Another pas de deux followed after another of the frequent pauses which interrupted this gala. This time it was from Act II of Schläpfer’s 2022 reimagining of The Sleeping Beauty which I understand was not a success. What we saw was a playfully tender duet exploring the bourgeoning first love of the prince (Marcos Menha) for Aurora (Hyo-Jung Kang) with a passing nod to the original choreography. Diverting but insubstantial. More like it was the extract we saw from Nureyev’s 1966 Don Quixote; firstly, the footstamping Fandango with the spirited corps de ballet led by Ketevan Papava’s equally feisty Street Dancer and Eno Peci’s macho Espada. The bravura grand pas de deux followed with some of the best dancing of the night from the animated Ioanna Avraam’s Kitri, all wide smiles, flashing eyes and spot-on fouettés. She was effectively partnered by Arne Vandervelde’s Basil who was an efficient dancer but nothing more.

The gala concluded with the finale from Harald Lander’s Études, first danced by Copenhagen’s Royal Danish Ballet in 1948. We saw the purity of classical ballet but also essentially a workout – an intended, extended ballet class – for the large number of dancers involved set to an exuberant arrangement of Carl Czerny piano studies. It tests the stamina of all concerned as it is almost a perpetuum mobile ballet of complex patterns with the most exhilarating conclusion as the leaping dancers crisscross the stage. The elegant Kiyoka Hashimoto caught the eye as the featured tiaraed ballerina whilst the leading men, Davide Dato and Alexey Popov, provided strong support (again). With all the company dancing so stylishly it was a fitting end to the gala.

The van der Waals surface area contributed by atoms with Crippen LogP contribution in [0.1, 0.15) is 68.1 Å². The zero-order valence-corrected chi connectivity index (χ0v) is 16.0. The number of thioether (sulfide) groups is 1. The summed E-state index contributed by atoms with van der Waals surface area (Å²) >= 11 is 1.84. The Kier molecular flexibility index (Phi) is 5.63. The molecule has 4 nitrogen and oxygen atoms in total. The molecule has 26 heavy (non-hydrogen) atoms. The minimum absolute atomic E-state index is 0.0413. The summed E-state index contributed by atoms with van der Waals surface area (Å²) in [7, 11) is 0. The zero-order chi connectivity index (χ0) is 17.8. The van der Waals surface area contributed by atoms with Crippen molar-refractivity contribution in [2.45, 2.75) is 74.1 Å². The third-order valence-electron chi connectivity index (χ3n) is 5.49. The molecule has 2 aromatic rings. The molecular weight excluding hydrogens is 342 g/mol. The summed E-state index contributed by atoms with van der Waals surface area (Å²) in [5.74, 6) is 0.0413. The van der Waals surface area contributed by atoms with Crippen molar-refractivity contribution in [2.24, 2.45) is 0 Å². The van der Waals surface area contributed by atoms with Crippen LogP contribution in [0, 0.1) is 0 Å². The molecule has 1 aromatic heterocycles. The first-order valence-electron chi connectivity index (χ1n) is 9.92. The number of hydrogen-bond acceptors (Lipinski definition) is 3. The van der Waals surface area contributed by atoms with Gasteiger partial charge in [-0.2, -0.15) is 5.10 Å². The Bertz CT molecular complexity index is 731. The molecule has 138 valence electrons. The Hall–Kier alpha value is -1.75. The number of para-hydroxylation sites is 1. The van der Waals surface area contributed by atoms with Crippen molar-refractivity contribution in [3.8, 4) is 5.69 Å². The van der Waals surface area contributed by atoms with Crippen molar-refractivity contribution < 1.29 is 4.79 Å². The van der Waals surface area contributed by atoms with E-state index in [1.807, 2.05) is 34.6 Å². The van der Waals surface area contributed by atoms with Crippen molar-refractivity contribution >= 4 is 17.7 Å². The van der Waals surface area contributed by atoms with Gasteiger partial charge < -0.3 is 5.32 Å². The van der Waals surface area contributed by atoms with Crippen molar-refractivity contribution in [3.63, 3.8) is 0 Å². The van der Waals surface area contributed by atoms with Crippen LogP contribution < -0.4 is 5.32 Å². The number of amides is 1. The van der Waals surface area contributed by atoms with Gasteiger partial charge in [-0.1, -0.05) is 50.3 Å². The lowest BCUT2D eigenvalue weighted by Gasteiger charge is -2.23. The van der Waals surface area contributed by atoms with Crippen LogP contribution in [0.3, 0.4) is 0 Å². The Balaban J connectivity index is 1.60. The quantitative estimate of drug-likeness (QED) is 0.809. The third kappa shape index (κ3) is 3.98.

Jim Pritchard

Feature Image: Rudolf Nureyev’s Swan Lake Act I © Ashley Taylor/Vienna State Ballet


Pas de trois from La Ventana
Music – Christian Lumbye
Choreography – August Bournonville
Rehearsed by Johnny Eliasen
Dancers – Ioanna Avraam, Kiyoka Hashimoto, Alexey Popov

Waltz and Pas de cinq from Swan Lake Act I
Music – Tchaikovsky
Choreography – Rudolf Nureyev
Dancers – Masayu Kimoto (Prince Siegfried), Aleksandra Liashenko, Alice Firenze, Arne Vandervelde, Timoor Afshar, corps de ballet

Music – György Ligeti
Choreography – Martin Schläpfer
Costume – Thomas Ziegler
Lighting – Stefan Bolliger
Rehearsed by Louisa Rachedi
Dancer – Sonia Dvořák

Four Schumann Pieces
Music – Robert Schumann (arr. Martin Yates)
Choreography and Staging: Hans van Manen
Costume – Jean-Paul Vroom
Lighting – Bert Dalhuysen
Dancers – Davide Dato, Hyo-Jung Kang, Arne Vandervelde, Liudmila Konovalova, Alexey Popov, Elena Bottaro, Igor Milos, Alice Firenze, Andrey Teterin, Aleksandra Liashenko, Géraud Wielick

Vienna Blood Waltz
Music – Johann Strauss II
Choreography – Martin Schläpfer

Costume – Susanne Bisovsky
Lighting – Robert Eisenstein
Dancers – Olga Esina, Marcos Menha, Hyo-Jung Kang, Masayu Kimoto, Kiyoka Hashimoto, Géraud Wielick, Ketevan Papava, Calogero Failla, Sinthia Liz, Duccio Tariello, Ioanna Avraam, Arne Vandervelde, Elena Bottaro, Zsolt Török, Daniel Vizcayo

Grand Pas Classique
Music – Daniel François Auber
Choreography – Victor Gsovsky
Costume – Chanel
Dancers – Valentine Colasante and Marc Moreau (from Paris Opera Ballet)

Black Pas de deux from Lady of the Camellias Act III
Music – Fréderic Chopin
Choreography – John Neumeier
Piano – Shino Takizawa
Dancers – Ketevan Papava (Marguerite) and Timoor Afshar (Armand)

Pas de deux from The Sleeping Beauty Act II
Music – Tchaikovsky
Choreography – Martin Schläpfer
Csotume – Catherine Voeffray

Dancers – Hyo-Jung Kang and Marcos Menha

Fandango and Grand Pas de deux from Don Quixote Act III
Music – Ludwig Minkus
Choreography – Rudolf Nureyev
Costume- Nicholas Georgiadis
Dancers – Ketevan Papava (A Street Dancer), Eno Peci (Espada), Ioanna Avraam (Kitri), Arne Vandervelde (Basil), Corps de ballet

Pas de deux from Swan Lake Act II
Music – Tchaikovsky
Choreography – Rudolf Nureyev
Costume – Franca Squarciapino
Dancers – Valentine Colasante (Odette) and Marc Moreau (Prince Siegfried)

Finale from Etudes
Music – Carl Czerny (arr. Knudåge Riisager)
Choreography – Harald Lander
Rehearsed by Johnny Eliasen
Dancers – Kiyoka Hashimoto, Davide Dato, Alexey Popov, Corps de ballet